Saturday, February 17, 2007

BOOK REVIEW: The Glass Books of the Dream Eaters by Gordon Dahlquist

Celeste Temple, a willful young woman from the West Indies, receives a terse note from her fiancée ending their engagement without any explanation. Roger Bascombe, a rising figure at the Foreign Ministry, has been cruel in his rejection and after mourning the engagement for a day, Miss Temple’s natural determination rising to the fore. Resolving to receive more information, Miss Temple follows Bascombe to Harschmort Manor where she finds herself an unwilling participant in a bizarre ritual involving masked guests, lewd behaviour and strange equipment.

When Miss Temple manages to escape from the Manor, she meets Cardinal Chang and later Dr. Svenson. Together they discover that the bizarre ritual Miss Temple observed involves a process of capturing experiences and trapping them in blue glass which can then be fully experienced through all sense by anyone viewing the image. Not only does this mysterious glass capture images and seduce the users, it can also be used to subdue and control others or to kill people. With the Cabal that controls the Process determined to see them dead, Miss Temple, the Doctor and the Cardinal band together to stay alive and uncover the Cabal’s secrets, and prevent them succeeding with their evil machinations.

The Glass Books of the Dream Eaters is a massive book and not only in its page count. The novel is overblown in the manner of the best Victorian gothic novels, both in the scope of the conspiracy, the gloom of its setting and the number of players. The three protagonists and the Cabal leaders are all larger-than-life (essentially stereotypes), yet are fully drawn and readers will quickly come to respect each for how they push their personal boundaries and develop through the novel. Edgar Allen Poe explored “the terror of the soul” in his gothic novels, most notably in Fall of the House of Usher, and Dahlquist does the same here as his protagonists face their deepest desires in the seductive offerings of the Cabal.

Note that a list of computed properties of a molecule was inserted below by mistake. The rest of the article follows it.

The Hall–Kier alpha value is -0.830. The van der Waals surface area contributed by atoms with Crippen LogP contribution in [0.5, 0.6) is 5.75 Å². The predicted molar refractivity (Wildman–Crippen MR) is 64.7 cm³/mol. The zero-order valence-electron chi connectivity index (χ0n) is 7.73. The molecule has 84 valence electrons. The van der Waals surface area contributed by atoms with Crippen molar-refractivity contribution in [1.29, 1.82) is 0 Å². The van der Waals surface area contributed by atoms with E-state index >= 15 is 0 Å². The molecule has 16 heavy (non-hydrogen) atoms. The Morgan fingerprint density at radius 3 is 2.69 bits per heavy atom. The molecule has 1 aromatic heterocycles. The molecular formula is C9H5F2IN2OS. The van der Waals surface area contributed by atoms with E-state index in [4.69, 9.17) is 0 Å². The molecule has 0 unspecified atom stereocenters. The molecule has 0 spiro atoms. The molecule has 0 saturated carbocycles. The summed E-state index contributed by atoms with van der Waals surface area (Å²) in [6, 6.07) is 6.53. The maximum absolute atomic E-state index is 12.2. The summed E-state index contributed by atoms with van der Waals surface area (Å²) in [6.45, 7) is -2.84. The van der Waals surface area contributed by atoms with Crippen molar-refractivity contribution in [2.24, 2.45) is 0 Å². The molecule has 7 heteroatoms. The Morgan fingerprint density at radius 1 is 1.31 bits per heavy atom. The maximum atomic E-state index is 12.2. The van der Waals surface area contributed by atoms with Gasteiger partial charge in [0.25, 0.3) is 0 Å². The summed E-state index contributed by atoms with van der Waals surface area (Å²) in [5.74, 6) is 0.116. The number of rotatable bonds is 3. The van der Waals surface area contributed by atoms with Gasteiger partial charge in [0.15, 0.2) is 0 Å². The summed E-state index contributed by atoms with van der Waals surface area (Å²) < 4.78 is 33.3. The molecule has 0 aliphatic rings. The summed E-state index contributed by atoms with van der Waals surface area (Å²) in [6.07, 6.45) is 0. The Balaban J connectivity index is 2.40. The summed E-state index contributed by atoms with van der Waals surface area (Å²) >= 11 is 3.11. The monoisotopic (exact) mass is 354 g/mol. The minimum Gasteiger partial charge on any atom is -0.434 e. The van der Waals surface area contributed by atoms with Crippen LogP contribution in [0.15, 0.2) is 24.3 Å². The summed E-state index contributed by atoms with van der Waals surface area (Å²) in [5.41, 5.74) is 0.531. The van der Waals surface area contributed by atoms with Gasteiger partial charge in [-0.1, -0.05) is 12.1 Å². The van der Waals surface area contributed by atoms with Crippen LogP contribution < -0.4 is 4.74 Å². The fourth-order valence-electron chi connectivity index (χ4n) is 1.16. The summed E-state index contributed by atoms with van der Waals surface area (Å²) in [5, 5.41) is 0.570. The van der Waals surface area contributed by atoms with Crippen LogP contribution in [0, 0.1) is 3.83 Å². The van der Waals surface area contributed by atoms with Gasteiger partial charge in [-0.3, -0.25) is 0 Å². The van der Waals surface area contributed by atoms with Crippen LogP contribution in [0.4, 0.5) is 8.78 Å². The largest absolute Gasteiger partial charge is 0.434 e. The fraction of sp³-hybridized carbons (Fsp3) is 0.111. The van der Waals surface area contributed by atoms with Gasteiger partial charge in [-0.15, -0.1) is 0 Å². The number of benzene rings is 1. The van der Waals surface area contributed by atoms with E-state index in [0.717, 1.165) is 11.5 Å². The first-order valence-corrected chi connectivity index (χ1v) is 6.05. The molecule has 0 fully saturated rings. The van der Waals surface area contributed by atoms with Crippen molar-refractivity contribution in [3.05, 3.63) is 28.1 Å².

Each time readers are convinced that Miss Temple, the Doctor or the Cardinal are finished, a twist happens and they manage a death-defying escape. While readers may be unable to completely suspend belief – for really the number of escapes is exorbitant – the over-the-top nature of The Glass Books of the Dream Eaters perfectly mirrors its predecessors.

Readers who are seeking a quick or straightforward novel should take a pass on Gordon Dahlquist’s debut novel; however, lovers of period, genre-bending novels full of florid language will find The Glass Books of the Dream Eaters a delight which captures the imagination as completely as one of the Cabal’s books.


ISBN10: 0385340354
ISBN13: 9780385340359

Hardcover
768 Pages
Publisher: Bantam
Publication Date: August 1, 2006
Book Website (US): www.randomhouse.com/bantamdell/glassbooks
Book Website (UK): www.glassbooks.co.uk


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3 comments:

karen! said...

This book sounds fascinating. Though it also sounds like it's not the easiest read.
This Debut a Debut contest has been loads of fun... I can't wait for next year! :D

littlebirdblue said...

Yikes!

Sounds...intimidating?

I am a delicate and wilting flower, whose fragile intellect mighthaps be crushed beneath the burden of yon weighty tome.

EminA said...

I've read this book! you see,, just like you,,I like books! my friends don't like them as much as I do so sometimes they say I'm weird...waahh!..have you read Jenny Nimmo's Charlie Bone?
It's my favorite book,,i mean in my age,,i like fiction stories(I'm 12 yrs old!) ^0^